The Gingerbread House

Ok, so this blog is being written because even though this year I made my third gingerbread house (not this year… overall), every year it feels like I am starting again from the very beginning.  This year before I started baking I spent all morning looking through the internet and my cookbooks trying to remember which recipes I had tried and liked and despite my efforts, I just couldn’t remember… so now that it is done, I have decided that this year, instead of just posting a picture of the gingerbread house I am posting everything, the recipe, the template and the things that worked and the things that didn’t, so that next year I might save myself some time, stress and probably money.

Each year I like to make something slightly different from those I have tried before… except in 2014… where it appears I didn’t make one.  Anyway, so far my gingerbread creations have been a basic house, a few little houses and a village:

gingerbread-houses

This year I made a mixture… I returned to some of the houses from 2013 and added in a few new elements… a Christmas tree and a sleigh.  After all the searching beforehand I ended up returning to my trusty Donna Hay back catalogue where I pulled out the recipes for basic gingerbread cookie dough… which I used for my sleigh and tree and the recipe for the houses as well as the template from Donna’s website.

The Houses:

Ok, so lets start with the houses… because lets face it… they are the most important… Donna Hay’s Recipe comes from Issue 72 (Dec/Jan 2014 page 139) and the recipe is as follows:

Ingredients:

Gingerbread:
1.2kg plain (all-purpose) flour
2 tsps bicarb soda
1 1/2 cups (265g) brown sugar
1 tbsp ground ginger
380g unsalted butter, melted
1 2/3 cups (580g) golden syrup
icing sugar to decorate
Icing
4 cups (640g) icing sugar
3 eggwhites
1/4 tsp cream of tarter
1 tbsp lemon juice

 

 

 

 

 

Method:

1.  Preheat oven to 180°C.  Place half the flour, bicarb, brown sugar and ginger in a large food processor and pulse until combined.  Add half the butter and golden syrup and process until the dough comes together.  Transfer to a large bowl.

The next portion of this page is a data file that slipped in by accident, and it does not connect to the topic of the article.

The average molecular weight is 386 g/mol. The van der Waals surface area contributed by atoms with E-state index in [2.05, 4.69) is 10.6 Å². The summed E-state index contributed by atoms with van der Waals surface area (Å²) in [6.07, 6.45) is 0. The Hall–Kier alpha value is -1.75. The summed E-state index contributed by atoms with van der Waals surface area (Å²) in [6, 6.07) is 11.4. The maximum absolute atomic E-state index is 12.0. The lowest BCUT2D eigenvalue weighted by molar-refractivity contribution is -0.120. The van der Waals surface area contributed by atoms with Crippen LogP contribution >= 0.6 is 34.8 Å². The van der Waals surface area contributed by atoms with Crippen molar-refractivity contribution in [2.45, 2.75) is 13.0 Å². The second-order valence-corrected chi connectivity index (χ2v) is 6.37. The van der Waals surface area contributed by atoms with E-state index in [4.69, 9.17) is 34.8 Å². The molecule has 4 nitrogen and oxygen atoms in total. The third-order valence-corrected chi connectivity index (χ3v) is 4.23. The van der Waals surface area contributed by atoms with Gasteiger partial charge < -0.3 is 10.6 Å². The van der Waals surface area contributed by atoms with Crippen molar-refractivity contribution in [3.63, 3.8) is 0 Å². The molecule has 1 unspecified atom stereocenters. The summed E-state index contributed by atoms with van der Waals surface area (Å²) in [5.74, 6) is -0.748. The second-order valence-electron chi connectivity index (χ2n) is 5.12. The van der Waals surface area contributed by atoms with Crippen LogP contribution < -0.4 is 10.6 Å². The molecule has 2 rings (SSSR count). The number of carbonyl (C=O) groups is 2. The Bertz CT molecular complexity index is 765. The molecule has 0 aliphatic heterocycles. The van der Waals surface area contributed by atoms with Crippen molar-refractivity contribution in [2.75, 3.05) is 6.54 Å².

2.  Repeat with the remaining dry and wet ingredients.  Add the two batches of dough together and knead until smooth and combined.
3.  Divide the dough into 4 equal pieces.  Using your fingers, press each piece into a 37cm x 25cm Swiss roll tin. Smooth the top with the back of a metal spoon.
4.  Bake in 2 batches for 12-15minutes or until golden.
5.  Transfer gingerbread sheet onto a large chopping board and start cutting out the shapes while it is still hot using a metal ruler and a sharp knife.  Don’t forget to print out the template found here.
Donna Hay suggests the following order:

Sheet 2 & 4:
• Large house walls
• Front of small house
• Back of small house
• Small house roof
• Small house walls
• Chimney
Sheet 1 & 3:
• Large house roof
• Front of large house
• Back of large house

 

 

 

 

6.  To make the icing; place the sugar, egg-whites and cream of tartar in an electric mixer and beat for 4-5 minutes or until light and fluffy.
7.  Add the lemon juice and beat for a further 2 minutes or until well combined.
8.  Use a piping bag to use decorate the house with the icing and glue the houses together.  I used the icing recipe as my glue and for my own free style decoration rather than the prefect and very beautiful lattice design intend… as my decorating skills just aren’t that good.

Notes:
Initially I was worried that the pieces for each house were quite hard and tended to snap rather than break of nicely when cooled.  However, once assembled and no longer trapped in an air tight container, the gingerbread softened enough to break and eat, but not enough to collapse… which turned out perfectly, despite my initial concerns of broken teeth.

I only have a small oven, so I needed to cook the sheets of gingerbread all separately, and because I took a little longer preparing my dough, my oven was well and truly at temperature before starting.  I had to keep a close eye on the sheets and the more I cooked, the less time they required as my oven is also not as good at keeping temperature without going over as I would like.  So make sure you keep watch as you need all of the sheets to get all of the parts so some burnt sections can make it tricky to fit all of the template in… plus they taste and look pretty average.